• Defined as the ratio of net profit to assets of an organisational segment (company, division, business unit, or the like), product line or brand.
  • It is a measure of financial efficiency that is often used to set marketing objectives.
  • The information required for calculating return on assets is obtained from the organisation’s balance sheet and profit and loss statement.
example roa calculation
Example ROA Calculation

ROA = Net Profit / Total Assets

Suppose that the total assets for the organisation is $425,000 and the net profit is $42,000.

ROA = 42,000 / 425,000 = 0.0988 or 9.88 %

roi return on investment
ROI Return on investment

ROI = Net Profit / Net Worth

This shows the profitability of shareholders’ equity.

Suppose that the total assets for the organisation is $425,000, the net profit is $42,000 and the total liabilities are $200,000.

ROI = 42,000 /( 425,000 – 200,000) = 0.187

or 18.7%

market ratios
Market ratios
  • Dividend Yield % = Annual dividend

Share price

  • Price/Earnings P/E = Share price

Earnings per share

  • Dividend payout = Dividend per share

Earnings per share

other financial ratios
Other financial ratios
  • Debt/Equity measures proportions of financing by creditors and owners.
  • Sales/Total assets measures how well the total assets are being used to generate sales.

similarly for

  • Sales/Fixed assets
employee ratios
Employee ratios
  • Sales per employee
  • Earnings per employee

These need to be viewed cautiously as they are sensitive to initiatives such as outsourcing, and can vary greatly with the nature of the business – vs labour intensive.

the stock turnover ratio
The Stock Turnover Ratio

The Stock (Inventory) Turnover Ratio indicates the number of times stock turns over (sold) during the period specified in the profit and loss statement. The calculation is done in two steps as follows:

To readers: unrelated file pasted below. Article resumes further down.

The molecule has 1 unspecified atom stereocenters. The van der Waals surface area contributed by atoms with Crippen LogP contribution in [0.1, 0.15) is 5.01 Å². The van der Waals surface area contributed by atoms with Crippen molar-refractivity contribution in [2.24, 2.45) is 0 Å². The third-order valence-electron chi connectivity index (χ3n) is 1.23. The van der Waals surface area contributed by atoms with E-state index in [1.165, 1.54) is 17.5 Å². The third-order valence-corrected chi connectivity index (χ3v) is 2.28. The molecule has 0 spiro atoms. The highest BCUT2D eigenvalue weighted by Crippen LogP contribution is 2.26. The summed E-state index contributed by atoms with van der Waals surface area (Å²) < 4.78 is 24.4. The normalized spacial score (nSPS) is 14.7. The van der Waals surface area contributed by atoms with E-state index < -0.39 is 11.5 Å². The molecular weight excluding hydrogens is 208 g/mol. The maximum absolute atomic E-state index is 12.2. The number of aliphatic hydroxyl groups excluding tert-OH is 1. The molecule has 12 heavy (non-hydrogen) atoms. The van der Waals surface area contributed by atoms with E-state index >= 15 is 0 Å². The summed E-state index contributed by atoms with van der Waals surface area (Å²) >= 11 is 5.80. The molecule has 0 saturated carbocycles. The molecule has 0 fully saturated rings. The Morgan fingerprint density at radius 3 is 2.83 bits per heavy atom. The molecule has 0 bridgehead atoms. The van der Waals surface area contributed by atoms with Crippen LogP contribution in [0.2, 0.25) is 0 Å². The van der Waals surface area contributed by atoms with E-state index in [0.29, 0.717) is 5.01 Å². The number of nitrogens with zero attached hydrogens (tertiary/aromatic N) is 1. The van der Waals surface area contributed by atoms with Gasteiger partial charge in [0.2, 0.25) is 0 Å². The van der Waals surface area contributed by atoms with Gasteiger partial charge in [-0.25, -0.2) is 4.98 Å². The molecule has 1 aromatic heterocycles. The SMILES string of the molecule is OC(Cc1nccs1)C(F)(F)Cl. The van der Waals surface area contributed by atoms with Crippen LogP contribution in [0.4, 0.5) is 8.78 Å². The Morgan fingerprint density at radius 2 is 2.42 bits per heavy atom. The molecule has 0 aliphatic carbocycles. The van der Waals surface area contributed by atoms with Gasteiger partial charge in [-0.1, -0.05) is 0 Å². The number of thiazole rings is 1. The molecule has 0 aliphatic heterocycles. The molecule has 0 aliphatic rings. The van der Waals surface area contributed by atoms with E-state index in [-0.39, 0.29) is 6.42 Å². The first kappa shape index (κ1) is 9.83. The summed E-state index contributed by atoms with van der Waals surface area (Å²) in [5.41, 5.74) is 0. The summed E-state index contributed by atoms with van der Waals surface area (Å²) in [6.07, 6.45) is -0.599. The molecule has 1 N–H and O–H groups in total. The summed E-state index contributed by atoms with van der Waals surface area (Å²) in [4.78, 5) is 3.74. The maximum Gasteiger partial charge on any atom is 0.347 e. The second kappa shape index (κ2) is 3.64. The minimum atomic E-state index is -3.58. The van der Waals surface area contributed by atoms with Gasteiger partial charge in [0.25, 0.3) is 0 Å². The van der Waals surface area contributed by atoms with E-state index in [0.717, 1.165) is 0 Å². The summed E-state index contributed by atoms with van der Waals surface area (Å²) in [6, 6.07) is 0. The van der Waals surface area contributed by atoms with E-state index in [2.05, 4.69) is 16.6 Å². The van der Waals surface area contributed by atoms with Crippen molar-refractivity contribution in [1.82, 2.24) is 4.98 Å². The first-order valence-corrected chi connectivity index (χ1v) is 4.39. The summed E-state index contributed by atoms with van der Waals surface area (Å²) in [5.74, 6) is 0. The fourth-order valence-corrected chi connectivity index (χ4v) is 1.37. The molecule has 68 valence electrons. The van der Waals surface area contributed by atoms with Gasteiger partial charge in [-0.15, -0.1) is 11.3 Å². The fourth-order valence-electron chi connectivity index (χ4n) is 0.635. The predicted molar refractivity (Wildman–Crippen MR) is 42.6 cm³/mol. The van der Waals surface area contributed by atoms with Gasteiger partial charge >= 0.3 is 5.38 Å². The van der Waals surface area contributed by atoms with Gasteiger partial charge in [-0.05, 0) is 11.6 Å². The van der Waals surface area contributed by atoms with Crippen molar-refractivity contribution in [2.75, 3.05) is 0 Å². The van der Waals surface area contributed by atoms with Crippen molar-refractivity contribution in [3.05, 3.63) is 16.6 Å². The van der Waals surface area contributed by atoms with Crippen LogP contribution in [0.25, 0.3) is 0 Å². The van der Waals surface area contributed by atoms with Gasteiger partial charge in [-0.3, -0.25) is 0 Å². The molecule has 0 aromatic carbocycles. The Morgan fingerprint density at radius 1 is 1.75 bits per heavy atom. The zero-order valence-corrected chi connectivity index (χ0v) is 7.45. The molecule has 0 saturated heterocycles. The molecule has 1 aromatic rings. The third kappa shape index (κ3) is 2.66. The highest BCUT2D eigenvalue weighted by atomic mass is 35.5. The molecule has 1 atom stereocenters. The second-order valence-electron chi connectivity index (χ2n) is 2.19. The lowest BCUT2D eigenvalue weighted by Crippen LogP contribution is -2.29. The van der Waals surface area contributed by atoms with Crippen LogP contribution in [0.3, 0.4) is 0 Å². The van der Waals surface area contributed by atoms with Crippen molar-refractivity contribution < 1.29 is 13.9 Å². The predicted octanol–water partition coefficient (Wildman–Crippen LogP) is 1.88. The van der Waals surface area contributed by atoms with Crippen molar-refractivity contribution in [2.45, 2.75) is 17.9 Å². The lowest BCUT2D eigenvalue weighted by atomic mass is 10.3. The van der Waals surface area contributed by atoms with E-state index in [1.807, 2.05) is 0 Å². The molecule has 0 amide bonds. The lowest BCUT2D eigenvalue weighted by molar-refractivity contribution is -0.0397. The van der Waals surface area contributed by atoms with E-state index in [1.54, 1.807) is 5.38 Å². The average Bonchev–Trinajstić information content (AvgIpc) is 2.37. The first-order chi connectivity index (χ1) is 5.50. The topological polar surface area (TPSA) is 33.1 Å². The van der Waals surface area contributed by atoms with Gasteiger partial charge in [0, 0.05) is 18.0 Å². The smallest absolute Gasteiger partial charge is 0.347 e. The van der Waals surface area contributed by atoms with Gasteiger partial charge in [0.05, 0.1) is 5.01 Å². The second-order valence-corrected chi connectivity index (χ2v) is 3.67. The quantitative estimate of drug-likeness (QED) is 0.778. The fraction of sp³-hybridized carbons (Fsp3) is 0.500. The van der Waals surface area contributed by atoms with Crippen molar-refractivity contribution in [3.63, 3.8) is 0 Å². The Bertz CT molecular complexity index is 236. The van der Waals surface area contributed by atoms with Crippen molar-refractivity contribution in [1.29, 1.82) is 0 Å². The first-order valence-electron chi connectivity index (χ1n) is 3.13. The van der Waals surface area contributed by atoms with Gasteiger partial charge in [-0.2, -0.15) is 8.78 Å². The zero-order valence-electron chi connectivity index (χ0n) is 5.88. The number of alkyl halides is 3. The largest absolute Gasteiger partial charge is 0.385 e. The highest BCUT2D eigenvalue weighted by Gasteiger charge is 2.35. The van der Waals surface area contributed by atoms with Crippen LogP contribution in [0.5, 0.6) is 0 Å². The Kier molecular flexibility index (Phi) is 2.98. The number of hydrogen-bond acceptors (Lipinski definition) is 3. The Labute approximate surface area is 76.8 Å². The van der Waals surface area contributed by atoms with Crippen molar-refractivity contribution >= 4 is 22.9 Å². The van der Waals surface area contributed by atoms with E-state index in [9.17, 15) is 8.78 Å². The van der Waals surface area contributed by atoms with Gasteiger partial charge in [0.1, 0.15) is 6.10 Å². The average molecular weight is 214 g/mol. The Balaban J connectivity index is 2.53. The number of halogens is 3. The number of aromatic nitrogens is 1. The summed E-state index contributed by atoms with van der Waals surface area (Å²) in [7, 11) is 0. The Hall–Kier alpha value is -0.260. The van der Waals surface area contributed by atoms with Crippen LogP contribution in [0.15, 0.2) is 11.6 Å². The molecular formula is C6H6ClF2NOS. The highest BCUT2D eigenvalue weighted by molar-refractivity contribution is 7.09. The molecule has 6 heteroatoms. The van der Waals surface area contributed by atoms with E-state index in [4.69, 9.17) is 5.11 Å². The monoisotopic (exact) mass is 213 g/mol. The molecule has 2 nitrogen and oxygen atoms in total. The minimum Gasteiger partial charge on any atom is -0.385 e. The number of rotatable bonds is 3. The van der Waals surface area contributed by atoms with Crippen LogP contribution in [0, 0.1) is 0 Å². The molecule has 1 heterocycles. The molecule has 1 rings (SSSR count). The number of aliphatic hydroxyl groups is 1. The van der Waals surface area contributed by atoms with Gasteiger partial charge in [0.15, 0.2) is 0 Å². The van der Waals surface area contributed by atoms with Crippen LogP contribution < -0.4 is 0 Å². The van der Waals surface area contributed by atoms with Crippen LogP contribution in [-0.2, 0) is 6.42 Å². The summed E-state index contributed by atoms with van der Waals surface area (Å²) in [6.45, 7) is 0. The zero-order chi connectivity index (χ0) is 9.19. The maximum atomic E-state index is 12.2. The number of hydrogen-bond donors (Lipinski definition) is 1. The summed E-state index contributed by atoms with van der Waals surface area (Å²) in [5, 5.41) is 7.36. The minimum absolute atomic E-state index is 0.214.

Beginning Stock + Ending Stock

Average Stock =


$100,000 + 160,000


= $130,000


the stock turnover ratio cont
The Stock Turnover Ratio - Cont.

Net Sales

Stock Turnover Ratio (Retail) =

Average Stock



= 5.44 times per period


Cost of Goods Sold

Stock Turnover Ratio (Cost) =

Average Stock



= 2.62 times per period


break even calculations

Fixed Costs

Break-Even Point =

Selling Price - Variable Costs

Break-Even Calculations
  • The Break-Even Point is defined as the point at which costs and revenues meet (costs = revenue).
  • The concept is best described graphically, mathematically it is written as:
example break even calculation

$ 50,000

Break-Even Point =

= 10,000 units

$ 10 - $ 5

Example Break-Even Calculation

Suppose the following:

Selling price $ 10

Variable cost $ 5

Fixed cost $ 50,000

price elasticity

(Q1 - Q2) / Q1

E =

(P1 - P2) / P1

Price Elasticity
  • Defined as the effect of a change in price on the quantity of product demanded.
  • It involves calculating the ratio of the percentage change in quantity to the percentage change in price.

E = Elasticity

Q1 = Initial quantity demanded

Q2 = New quantity demanded

P1 = Initial price

P2 = new price

example price elasticity calculation

(100 - 90) / 100


E =


= - 0.5

(5 - 6) / 5

- 0.2

Example Price Elasticity Calculation

Suppose that the initial price was $5 and the initial quantity demanded was 100 units. If the price was raised to $6 and the quantity demanded declined to 90 units, then the Price Elasticity would be:

Normally stated as 0.5

economic order quantity
Economic order Quantity
  • There are several factors to consider when deciding on the order size at which total costs can be minimised.
  • The main factors include:
    • Annual demand in units,
    • unit cost of placing an order, and
    • Annual holding costs as a percentage of the cost of one unit.

2 x (Annual demand in units x Unit cost of placing an order)


Annual holding costs as a percentage of cost of one unit

x Cost of one unit in dollars


Annual demand 5,000 units

Unit cost of the merchandise $ 1.50

Per-unit holding costs $ 0.30 (20% of unit cost)

(warehousing, insurance, etc.)

Cost of placing an order $ 5.00



2 x ( 5000 x $5 )




408.25 units per order

0.2 x $1.50


stock cycle
Stock Cycle













regulatory authorities
Regulatory Authorities
  • ASIC –Australian Investment & Securities Commission “enforces company and financial services laws to protect consumers, investors and creditors”

  • ACCC – Australian Competition and Consumer Commission – national competition policy

  • ACA – Australian Telecommunications Authority